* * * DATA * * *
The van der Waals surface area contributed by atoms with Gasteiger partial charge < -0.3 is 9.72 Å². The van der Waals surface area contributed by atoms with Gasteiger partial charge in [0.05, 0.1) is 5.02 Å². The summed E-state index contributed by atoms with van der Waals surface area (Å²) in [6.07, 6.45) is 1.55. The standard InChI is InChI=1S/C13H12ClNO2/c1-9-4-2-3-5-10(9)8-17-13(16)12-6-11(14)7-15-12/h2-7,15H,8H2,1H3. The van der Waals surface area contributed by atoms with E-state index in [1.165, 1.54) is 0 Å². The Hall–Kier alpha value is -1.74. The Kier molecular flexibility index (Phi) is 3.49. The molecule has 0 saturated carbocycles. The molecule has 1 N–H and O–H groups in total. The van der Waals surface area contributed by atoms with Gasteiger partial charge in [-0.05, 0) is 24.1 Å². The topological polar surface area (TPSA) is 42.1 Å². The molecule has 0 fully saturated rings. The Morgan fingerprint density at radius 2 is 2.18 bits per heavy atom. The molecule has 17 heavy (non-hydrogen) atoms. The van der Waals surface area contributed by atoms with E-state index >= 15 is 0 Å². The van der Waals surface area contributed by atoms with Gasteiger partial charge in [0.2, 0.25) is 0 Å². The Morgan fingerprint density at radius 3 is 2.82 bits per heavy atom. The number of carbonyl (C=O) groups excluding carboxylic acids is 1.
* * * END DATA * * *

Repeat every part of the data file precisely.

The van der Waals surface area contributed by atoms with Gasteiger partial charge < -0.3 is 9.72 Å². The van der Waals surface area contributed by atoms with Gasteiger partial charge in [0.05, 0.1) is 5.02 Å². The summed E-state index contributed by atoms with van der Waals surface area (Å²) in [6.07, 6.45) is 1.55. The standard InChI is InChI=1S/C13H12ClNO2/c1-9-4-2-3-5-10(9)8-17-13(16)12-6-11(14)7-15-12/h2-7,15H,8H2,1H3. The van der Waals surface area contributed by atoms with E-state index in [1.165, 1.54) is 0 Å². The Hall–Kier alpha value is -1.74. The Kier molecular flexibility index (Phi) is 3.49. The molecule has 0 saturated carbocycles. The molecule has 1 N–H and O–H groups in total. The van der Waals surface area contributed by atoms with Gasteiger partial charge in [-0.05, 0) is 24.1 Å². The topological polar surface area (TPSA) is 42.1 Å². The molecule has 0 fully saturated rings. The Morgan fingerprint density at radius 2 is 2.18 bits per heavy atom. The molecule has 17 heavy (non-hydrogen) atoms. The van der Waals surface area contributed by atoms with E-state index >= 15 is 0 Å². The van der Waals surface area contributed by atoms with Gasteiger partial charge in [0.2, 0.25) is 0 Å². The Morgan fingerprint density at radius 3 is 2.82 bits per heavy atom. The number of carbonyl (C=O) groups excluding carboxylic acids is 1.